Evolutionary genomics of mammalian lung cancer genes reveals signatures of positive selection in APC, RB1 and TP53

Lung Cancer

Genomics. 2020 Aug 17:S0888-7543(19)30468-9. doi: 10.1016/j.ygeno.2020.08.020. Online ahead of print.


Lung cancer is the type of cancer causing most deaths in humans, with 234,030 new cases of lung cancer diagnosed in the United States in 2018. Recently, Tumor suppressor genes (TSGs) or the control of its pathway became promising drug targets for cancer therapy. A diverse group of TSGs is involved in progression and metastasis of lung cancer. Here, we surveyed nine highly significant mutated genes in 20 mammalian genomes to assess signatures of adaptive evolution using maximum likelihood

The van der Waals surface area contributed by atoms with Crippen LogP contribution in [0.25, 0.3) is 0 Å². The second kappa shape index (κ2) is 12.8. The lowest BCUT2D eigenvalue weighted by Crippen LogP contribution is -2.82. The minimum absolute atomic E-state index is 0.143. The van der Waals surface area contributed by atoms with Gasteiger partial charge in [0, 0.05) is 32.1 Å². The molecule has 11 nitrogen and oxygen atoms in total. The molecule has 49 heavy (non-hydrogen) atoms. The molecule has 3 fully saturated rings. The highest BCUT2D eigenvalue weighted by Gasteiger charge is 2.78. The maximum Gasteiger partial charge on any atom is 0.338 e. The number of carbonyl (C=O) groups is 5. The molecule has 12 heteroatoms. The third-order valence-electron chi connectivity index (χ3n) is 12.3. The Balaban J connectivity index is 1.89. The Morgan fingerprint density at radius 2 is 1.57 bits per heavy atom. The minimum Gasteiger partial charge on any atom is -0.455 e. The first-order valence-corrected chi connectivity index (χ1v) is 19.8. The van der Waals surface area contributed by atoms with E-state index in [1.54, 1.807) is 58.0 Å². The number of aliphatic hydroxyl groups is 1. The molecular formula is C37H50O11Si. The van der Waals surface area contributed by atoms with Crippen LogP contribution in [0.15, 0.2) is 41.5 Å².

approaches. We found that three genes (APC, RB1, and TP53) are under strong positive selection, influencing amino acids located in functionally important protein domains, such as three sites in APC found in the APC_N_CC domain, which is responsible for the binding to beta-catenin armadillo repeats that regulate beta-catenin level (beta-catenin is a transcription factor and its misregulation lead to malignant transformation of normal cells). Such sites substitutions mostly increase the stability of the domain. Moreover, substitution of some other sites found in important motifs, such as codon 47 (proline-directed kinase motif) in TP53, modify the phosphorylation activity of TP53 playing a key role in cancer risk. Our findings will open recommendation to drug targeting sites and will foster further research to understand better these proteins function.